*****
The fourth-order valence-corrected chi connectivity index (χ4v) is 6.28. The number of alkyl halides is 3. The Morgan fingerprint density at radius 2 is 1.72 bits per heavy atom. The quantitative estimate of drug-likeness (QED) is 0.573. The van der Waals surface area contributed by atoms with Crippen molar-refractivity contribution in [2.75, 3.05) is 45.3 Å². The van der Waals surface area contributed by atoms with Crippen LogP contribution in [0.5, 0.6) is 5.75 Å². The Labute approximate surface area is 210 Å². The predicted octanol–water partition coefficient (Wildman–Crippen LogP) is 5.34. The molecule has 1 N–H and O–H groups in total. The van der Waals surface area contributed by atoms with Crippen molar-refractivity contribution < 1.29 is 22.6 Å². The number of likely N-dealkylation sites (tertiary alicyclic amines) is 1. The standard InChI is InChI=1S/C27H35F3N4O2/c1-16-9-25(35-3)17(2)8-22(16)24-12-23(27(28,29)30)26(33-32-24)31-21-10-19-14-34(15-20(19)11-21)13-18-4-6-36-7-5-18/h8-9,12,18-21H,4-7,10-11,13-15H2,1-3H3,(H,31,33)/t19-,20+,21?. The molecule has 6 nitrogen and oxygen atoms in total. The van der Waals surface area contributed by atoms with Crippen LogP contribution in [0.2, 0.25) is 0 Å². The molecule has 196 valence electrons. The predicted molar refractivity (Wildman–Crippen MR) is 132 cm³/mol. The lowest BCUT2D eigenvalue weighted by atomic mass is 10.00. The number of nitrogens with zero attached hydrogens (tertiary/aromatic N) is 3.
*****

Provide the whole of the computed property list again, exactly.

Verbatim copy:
The fourth-order valence-corrected chi connectivity index (χ4v) is 6.28. The number of alkyl halides is 3. The Morgan fingerprint density at radius 2 is 1.72 bits per heavy atom. The quantitative estimate of drug-likeness (QED) is 0.573. The van der Waals surface area contributed by atoms with Crippen molar-refractivity contribution in [2.75, 3.05) is 45.3 Å². The van der Waals surface area contributed by atoms with Crippen LogP contribution in [0.5, 0.6) is 5.75 Å². The Labute approximate surface area is 210 Å². The predicted octanol–water partition coefficient (Wildman–Crippen LogP) is 5.34. The molecule has 1 N–H and O–H groups in total. The van der Waals surface area contributed by atoms with Crippen molar-refractivity contribution < 1.29 is 22.6 Å². The number of likely N-dealkylation sites (tertiary alicyclic amines) is 1. The standard InChI is InChI=1S/C27H35F3N4O2/c1-16-9-25(35-3)17(2)8-22(16)24-12-23(27(28,29)30)26(33-32-24)31-21-10-19-14-34(15-20(19)11-21)13-18-4-6-36-7-5-18/h8-9,12,18-21H,4-7,10-11,13-15H2,1-3H3,(H,31,33)/t19-,20+,21?. The molecule has 6 nitrogen and oxygen atoms in total. The van der Waals surface area contributed by atoms with Crippen LogP contribution in [0.2, 0.25) is 0 Å². The molecule has 196 valence electrons. The predicted molar refractivity (Wildman–Crippen MR) is 132 cm³/mol. The lowest BCUT2D eigenvalue weighted by atomic mass is 10.00. The number of nitrogens with zero attached hydrogens (tertiary/aromatic N) is 3.